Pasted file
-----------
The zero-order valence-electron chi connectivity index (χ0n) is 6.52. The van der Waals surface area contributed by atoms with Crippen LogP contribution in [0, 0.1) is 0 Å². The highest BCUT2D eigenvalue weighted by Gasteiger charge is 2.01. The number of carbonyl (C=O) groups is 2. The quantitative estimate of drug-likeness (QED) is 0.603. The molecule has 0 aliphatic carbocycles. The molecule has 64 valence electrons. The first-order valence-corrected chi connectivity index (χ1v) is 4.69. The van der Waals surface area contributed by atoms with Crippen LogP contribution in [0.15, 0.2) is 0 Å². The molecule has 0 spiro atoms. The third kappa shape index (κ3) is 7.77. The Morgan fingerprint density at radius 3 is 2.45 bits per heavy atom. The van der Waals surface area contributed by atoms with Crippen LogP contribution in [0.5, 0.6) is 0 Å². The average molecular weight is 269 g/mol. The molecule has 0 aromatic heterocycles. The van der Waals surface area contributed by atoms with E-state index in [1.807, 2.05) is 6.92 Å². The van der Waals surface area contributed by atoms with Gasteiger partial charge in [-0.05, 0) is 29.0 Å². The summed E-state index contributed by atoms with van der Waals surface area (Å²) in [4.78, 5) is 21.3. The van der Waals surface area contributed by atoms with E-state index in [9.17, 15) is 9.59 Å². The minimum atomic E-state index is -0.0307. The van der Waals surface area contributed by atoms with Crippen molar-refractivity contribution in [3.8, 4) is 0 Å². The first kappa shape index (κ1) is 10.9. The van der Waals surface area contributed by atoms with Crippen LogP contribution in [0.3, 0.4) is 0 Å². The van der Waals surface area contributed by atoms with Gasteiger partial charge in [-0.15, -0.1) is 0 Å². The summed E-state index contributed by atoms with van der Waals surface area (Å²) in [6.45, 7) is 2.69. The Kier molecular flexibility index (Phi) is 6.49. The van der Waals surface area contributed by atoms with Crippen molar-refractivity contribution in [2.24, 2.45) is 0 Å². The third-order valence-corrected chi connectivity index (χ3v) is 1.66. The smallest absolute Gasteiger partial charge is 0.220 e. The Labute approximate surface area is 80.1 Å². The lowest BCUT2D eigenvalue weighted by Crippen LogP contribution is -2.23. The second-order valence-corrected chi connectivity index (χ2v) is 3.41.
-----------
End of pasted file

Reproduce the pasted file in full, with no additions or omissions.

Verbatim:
The zero-order valence-electron chi connectivity index (χ0n) is 6.52. The van der Waals surface area contributed by atoms with Crippen LogP contribution in [0, 0.1) is 0 Å². The highest BCUT2D eigenvalue weighted by Gasteiger charge is 2.01. The number of carbonyl (C=O) groups is 2. The quantitative estimate of drug-likeness (QED) is 0.603. The molecule has 0 aliphatic carbocycles. The molecule has 64 valence electrons. The first-order valence-corrected chi connectivity index (χ1v) is 4.69. The van der Waals surface area contributed by atoms with Crippen LogP contribution in [0.15, 0.2) is 0 Å². The molecule has 0 spiro atoms. The third kappa shape index (κ3) is 7.77. The Morgan fingerprint density at radius 3 is 2.45 bits per heavy atom. The van der Waals surface area contributed by atoms with Crippen LogP contribution in [0.5, 0.6) is 0 Å². The average molecular weight is 269 g/mol. The molecule has 0 aromatic heterocycles. The van der Waals surface area contributed by atoms with E-state index in [1.807, 2.05) is 6.92 Å². The van der Waals surface area contributed by atoms with Gasteiger partial charge in [-0.05, 0) is 29.0 Å². The summed E-state index contributed by atoms with van der Waals surface area (Å²) in [4.78, 5) is 21.3. The van der Waals surface area contributed by atoms with E-state index in [9.17, 15) is 9.59 Å². The minimum atomic E-state index is -0.0307. The van der Waals surface area contributed by atoms with Crippen molar-refractivity contribution in [3.8, 4) is 0 Å². The first kappa shape index (κ1) is 10.9. The van der Waals surface area contributed by atoms with Crippen LogP contribution in [0.3, 0.4) is 0 Å². The van der Waals surface area contributed by atoms with Gasteiger partial charge in [-0.15, -0.1) is 0 Å². The summed E-state index contributed by atoms with van der Waals surface area (Å²) in [6.45, 7) is 2.69. The Kier molecular flexibility index (Phi) is 6.49. The van der Waals surface area contributed by atoms with Crippen molar-refractivity contribution in [2.24, 2.45) is 0 Å². The third-order valence-corrected chi connectivity index (χ3v) is 1.66. The smallest absolute Gasteiger partial charge is 0.220 e. The Labute approximate surface area is 80.1 Å². The lowest BCUT2D eigenvalue weighted by Crippen LogP contribution is -2.23. The second-order valence-corrected chi connectivity index (χ2v) is 3.41.